The strengths and weaknesses of Paul Gravett’s latest book are neatly encapsulated in its title. Though the book purports to be a “definitive guide to Asian comics,” Gravett’s true aim is to trace the influence of the Japanese manga industry on comic book traditions across the Asian continent, from China and South Korea to Bhutan, India, Indonesia, Malayasia, Mongolia, and Vietnam.
Gravett’s thesis rests on two core assumptions. First, he argues that manga is Asia’s dominant comic book tradition, as evidenced by its “cultural influence and its extraordinary sales figures” (24); even Japan’s dojinshi (amateur) scene, he observes, “has more participants and publications than entire national markets” (31). Second, Gravett argues that colonialism played an essential role in extending manga’s reach beyond Japanese borders. The first wave of colonization was physical: as Japan invaded and occupied neighboring countries, manga proved “an ideal medium for spreading propaganda about the benefits of Japan’s leadership” and painting the Japanese as liberators, freeing Asia from Europe’s tyrannical grasp. The second wave of colonization was virtual: in the years following World War II, a demilitarized Japan reinvented itself as an industrial powerhouse, exporting consumer goods and pop-cultural products — manga, anime, and video games — in what Gravett characterizes as a “soft cultural invasion” of Asia and the West (14-15).
Gravett eschews a strictly chronological or geographical approach to the material, instead grouping his examples under six suggestive headings: “Mapping Mangasia,” “Fable and Folklore,” “Recreating and Revising the Past,” “Stories and Storytellers,” “Censorship and Sensibility,” and “Multimedia Mangasia.” This thematic approach gives him the freedom to explore parallels between manga and other Asian comic traditions in a creative — if non-linear — fashion. In his introductory chapter, for example, he traces the influence of Western comic strips across East Asia, showing how syndicated cartoons such as George McManus’ Bringing Up Father (1913-2000) and Oscar Jacobsson’s Adamsson (1920-1953) helped popularize the comic strip format with artists in Japan, Korea, China, and the Philippines, inspiring them to develop their own characters who were wrestling with “the allure of affluence, the desire for upward social mobility, and the nostalgia… for simpler past pleasures,” just as McManus’ Jiggs and Maggie did (28).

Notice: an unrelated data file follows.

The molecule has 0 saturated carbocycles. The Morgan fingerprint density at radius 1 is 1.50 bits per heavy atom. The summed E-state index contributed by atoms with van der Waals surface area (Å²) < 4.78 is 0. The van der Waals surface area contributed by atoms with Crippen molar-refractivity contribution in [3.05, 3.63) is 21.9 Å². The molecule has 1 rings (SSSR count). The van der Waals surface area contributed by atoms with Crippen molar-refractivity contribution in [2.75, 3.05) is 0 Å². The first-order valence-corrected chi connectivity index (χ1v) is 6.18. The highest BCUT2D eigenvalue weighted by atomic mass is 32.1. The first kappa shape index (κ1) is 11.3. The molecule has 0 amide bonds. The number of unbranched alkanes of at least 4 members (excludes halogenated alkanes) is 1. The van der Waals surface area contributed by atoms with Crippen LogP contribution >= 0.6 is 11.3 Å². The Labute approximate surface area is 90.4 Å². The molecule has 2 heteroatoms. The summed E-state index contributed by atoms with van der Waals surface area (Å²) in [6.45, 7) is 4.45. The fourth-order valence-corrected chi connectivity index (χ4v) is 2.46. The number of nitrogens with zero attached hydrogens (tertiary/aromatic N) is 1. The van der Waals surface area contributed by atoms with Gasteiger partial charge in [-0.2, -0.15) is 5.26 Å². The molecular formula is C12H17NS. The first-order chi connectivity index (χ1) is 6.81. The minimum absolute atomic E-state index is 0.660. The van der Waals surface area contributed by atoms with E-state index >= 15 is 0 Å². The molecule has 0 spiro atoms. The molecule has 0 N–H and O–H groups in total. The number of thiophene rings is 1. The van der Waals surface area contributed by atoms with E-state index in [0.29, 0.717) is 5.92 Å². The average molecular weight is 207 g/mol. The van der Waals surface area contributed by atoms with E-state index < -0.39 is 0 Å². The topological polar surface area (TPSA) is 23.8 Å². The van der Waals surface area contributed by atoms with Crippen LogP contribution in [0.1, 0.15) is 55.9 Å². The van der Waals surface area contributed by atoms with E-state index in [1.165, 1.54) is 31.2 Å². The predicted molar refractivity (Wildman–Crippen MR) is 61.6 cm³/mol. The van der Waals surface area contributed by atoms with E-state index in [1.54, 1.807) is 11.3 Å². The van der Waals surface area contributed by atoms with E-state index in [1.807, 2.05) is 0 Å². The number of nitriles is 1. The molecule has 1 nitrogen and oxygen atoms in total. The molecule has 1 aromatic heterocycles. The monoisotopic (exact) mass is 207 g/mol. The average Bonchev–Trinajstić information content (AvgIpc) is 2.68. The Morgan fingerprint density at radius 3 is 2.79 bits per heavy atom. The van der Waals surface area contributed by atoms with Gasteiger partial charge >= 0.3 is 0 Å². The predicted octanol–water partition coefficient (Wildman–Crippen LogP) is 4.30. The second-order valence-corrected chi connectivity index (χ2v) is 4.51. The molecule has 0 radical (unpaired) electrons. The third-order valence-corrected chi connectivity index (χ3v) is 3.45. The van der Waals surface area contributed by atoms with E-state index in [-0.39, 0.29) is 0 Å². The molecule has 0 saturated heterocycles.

Two later chapters — “Recreating and Revising the Past” and “Censorship and Sensibility” — offer Gravett an opportunity to examine the complex dynamic between nationalism, censorship, and comics. Using the Phillippines as an example, Gravett explores the changing way in which komiks artists depicted Japanese colonialism. His analysis focuses on three series: The Kalibapi Family, a wartime comic strip created at the behest of the Japanese Propaganda Corps; Kalawang sa Bakal (Corrosion of Steel), one of the first postwar comics to grapple with the horrors of Japan’s invasion of the Philippines; and Suicide Susy, a long-running series that pitted a spunky Filipina saboteur against Japanese soldiers. Over the course of forty years, Gravett observes, Japanese characters evolved from benign overlords to symbols of foreign oppression, reminders of Filipino collaboration, and — in the Marcos era — bumbling villains whose foolish antics distracted from the Marcos’ ruthless treatment of their own people.
“Censorship and Sensibility” also delves into gender politics, both in Japan and other countries. As one might expect, Gravett addresses genres such as yaoi, recognizing them as both a form of pornography and resistance. “Manga about male-male romance,” he argues, “offer women an expressive playground in which to question and customize the alternatives to the oppressive heteronormativity of the powerful male and the weak female” (217). Gravett examines the legal complexities of obscenity laws as well, using Rokudenashiko’s protracted battle with the Japanese government to expose the inherent misogyny in many such regulations. He notes that she was convicted of distributing digital pictures of her vagina, but not for hanging manko (pussy) art in a gallery that only admitted women. “In the Japanese court’s eyes,” Gravett drily notes, “only men can be aroused by a vagina” (218-19).